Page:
Peter Ranscombe hits the trail to find out what makes Portugal’s wine so special.
IT WASN’T the grapes that first brought Peter Bright to Portugal – it was the surfing.
Winemakers seem to have an affinity for the waves, no matter whether they’re from California or South Africa or Australia.
Bright’s first visit to Portugal was in 1974, four years before he made his first wine.
He was part of the first generation of Australian “flying winemakers” who brought fresh winemaking ideas and techniques from the “new world” back to the “old world”.
Think The Flying Doctors, but with dirtier hands and without the cheesy 80s theme tune.
Portugal clearly left an impression on Bright – back in 2004, he joined forces with two former co-operative grape farmers to create Terra d’Alter, a brand dedicated to banging the drum for the Alto Alentejo region’s native grape varieties, which is now being stocked by The Wine Line.
The company now grows 15 varieties spread across 90 hectares of its own vineyards, and buys a dozen varieties from other farmers caring for a further 30ha.
“I was fascinated about why Portuguese wines tasted different,” explained Bright last week during part one of an online tasting run by Diana Thompson as the latest installment in her Wine Events Scotland winemaker series, which continues next month with De Wet Viljoen from Neethlingshof in South Africa.
“It was the grape varieties.”
Bright praised the country’s “unique varieties”, which trace their roots back to a mixture of French and Moorish influences, with myriad genetic crossings along the way.
He pointed out that there was little interest in separating out all those different grapes to make single varietal wines after António de Oliveira Salazar’s dictatorship began in the 1930s.
Some 80% of the country’s wine production was controlled by co-ops, with grapes hurled into common baskets, and vineyards planted using cuttings from neighbours’ fields with no regard for the variety or varieties being used.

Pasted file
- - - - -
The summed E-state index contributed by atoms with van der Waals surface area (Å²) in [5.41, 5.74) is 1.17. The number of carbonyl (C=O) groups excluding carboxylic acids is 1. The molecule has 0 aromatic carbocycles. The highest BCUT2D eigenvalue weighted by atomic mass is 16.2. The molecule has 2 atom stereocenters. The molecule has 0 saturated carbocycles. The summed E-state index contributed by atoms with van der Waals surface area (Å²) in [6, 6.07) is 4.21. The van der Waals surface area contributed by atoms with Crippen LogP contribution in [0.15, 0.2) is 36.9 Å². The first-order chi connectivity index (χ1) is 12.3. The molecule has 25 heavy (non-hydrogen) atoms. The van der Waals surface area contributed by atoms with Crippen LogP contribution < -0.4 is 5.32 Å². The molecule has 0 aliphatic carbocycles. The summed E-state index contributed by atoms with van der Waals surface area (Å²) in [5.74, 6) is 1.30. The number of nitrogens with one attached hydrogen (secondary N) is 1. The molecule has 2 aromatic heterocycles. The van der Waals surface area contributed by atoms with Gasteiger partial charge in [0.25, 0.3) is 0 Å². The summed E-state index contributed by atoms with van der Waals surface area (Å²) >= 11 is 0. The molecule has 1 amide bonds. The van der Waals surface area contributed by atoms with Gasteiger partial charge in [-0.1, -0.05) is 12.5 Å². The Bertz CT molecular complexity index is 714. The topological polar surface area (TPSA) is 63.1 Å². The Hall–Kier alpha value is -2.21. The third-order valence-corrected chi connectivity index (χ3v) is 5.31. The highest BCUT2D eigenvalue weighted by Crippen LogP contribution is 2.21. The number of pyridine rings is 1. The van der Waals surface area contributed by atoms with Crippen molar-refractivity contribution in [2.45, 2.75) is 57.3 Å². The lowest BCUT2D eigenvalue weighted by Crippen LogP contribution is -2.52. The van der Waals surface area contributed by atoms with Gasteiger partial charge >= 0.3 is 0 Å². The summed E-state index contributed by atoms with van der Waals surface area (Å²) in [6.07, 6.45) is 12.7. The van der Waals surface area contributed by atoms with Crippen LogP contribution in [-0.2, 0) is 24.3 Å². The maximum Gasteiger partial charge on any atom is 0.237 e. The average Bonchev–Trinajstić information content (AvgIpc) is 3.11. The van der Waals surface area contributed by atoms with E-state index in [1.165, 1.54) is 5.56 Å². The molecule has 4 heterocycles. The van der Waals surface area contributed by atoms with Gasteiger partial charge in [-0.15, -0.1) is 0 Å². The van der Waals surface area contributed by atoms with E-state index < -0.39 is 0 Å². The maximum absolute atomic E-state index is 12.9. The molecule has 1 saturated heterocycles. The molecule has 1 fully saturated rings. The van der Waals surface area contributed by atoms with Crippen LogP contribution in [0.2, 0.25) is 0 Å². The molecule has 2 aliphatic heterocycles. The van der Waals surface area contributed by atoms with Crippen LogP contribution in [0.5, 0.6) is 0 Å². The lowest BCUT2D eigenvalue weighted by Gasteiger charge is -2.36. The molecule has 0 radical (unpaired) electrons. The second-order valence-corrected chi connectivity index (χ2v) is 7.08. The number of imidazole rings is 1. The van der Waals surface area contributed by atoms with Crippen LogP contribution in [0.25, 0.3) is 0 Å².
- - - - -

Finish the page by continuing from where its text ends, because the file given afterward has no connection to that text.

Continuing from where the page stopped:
Now, Bright wants to blow the trumpet for the country’s distinctive varieties – in a world of generic chardonnay, shiraz, and other “international” varieties, it’s a refreshing tune.
His 2019 Terra d’Alter Encruzado (£11.50, The Wine Line) is a perfect example – sniffing its aromas is like opening a box of Turkish delight, with peach, lemon sherbet, and rose notes, reminiscent of gewürztraminer.
It’s rich and round on the palate, with its peach, red apple, and brown sugar flavours balanced by its crisp acidity.
The 2019 Terra d’Alter Verdelho (£11.50) is a fascinating mix of expressive lemon and red apple on the nose, with guava, honey, woodsmoke, and cream.
Peach joins apple on the palate to balance the fresh acidity, while there’s a delightful tangy salted almond note on the finish – verdelho might be more familiar from its Spanish incarnations, but this is a distinctive interpretation.
Rounding off Bright’s trio of whites last week was his 2019 Terra d’Alter Branco Reserva (£16.50), a blend of six varieties that delivers a complex aromas of woodsmoke, vanilla, pear, green apple, and lemon.
Burgundy fans should enjoy its combination of pear, lemon, and cream on the palate, with well-integrated acidity and a lemon rind-like texture, which would lend itself to roast chicken or meaty white fish.
One for the Rioja fans
Its white sibling, the 2017 Terra d’Alter Tinto Reserva (£16.50), will similarly appeal to Rioja fans thanks to its dark chocolate, vanilla, and blackberry aromas and flavours, with cigar smoke and leather already starting to develop on the nose.
That Rioja-like character made a lot more sense after Bright revealed that he uses older American barrels to age the wine, the same defining feature as Spain’s red talisman.
While the reserve is made from a wide-ranging blend of grapes, Bright’s other two red wines this evening again focused on single varietals.
His 2019 Terra d’Alter Alfrocheiro (£11.50) – or “Alf” to its friends – is billed as the “pinot of Portugal”, although I found it more gamay-like, with its black cherry aromas, fresh acidity, and mix of sweet raspberry and sour balsamic vinegar flavours.
Again, Bright’s big reveal was that he uses the carbonic maceration technique favoured in gamay’s homeland of Beaujolais – he clearly has a deep understanding of which winemaking methods are best suited to each of his varieties.
One of his most-interesting stories over the two sessions was how the Alicante Bouschet he used in his 2018 Terra d’Alter Alicante Bouschet (£11.50) got its name – plant breeder Louis Bouschet crossed “Alicante”, the 19th century name for grenache, with his own “Petit Bouschet” creation, with its distinctive red pulp and juice.
Bright’s interpretation smelt of dark chocolate, damp earth, and wood smoke – a heady and attractive mix – which then led onto sweet blackcurrant jam, spicy cloves and grainy yet well-integrated tannins on the palate.
*Prices and stockist updated on 2 April 2021.
Read more of Peter’s wine, beer and spirits reviews on his blog, The Grape & The Grain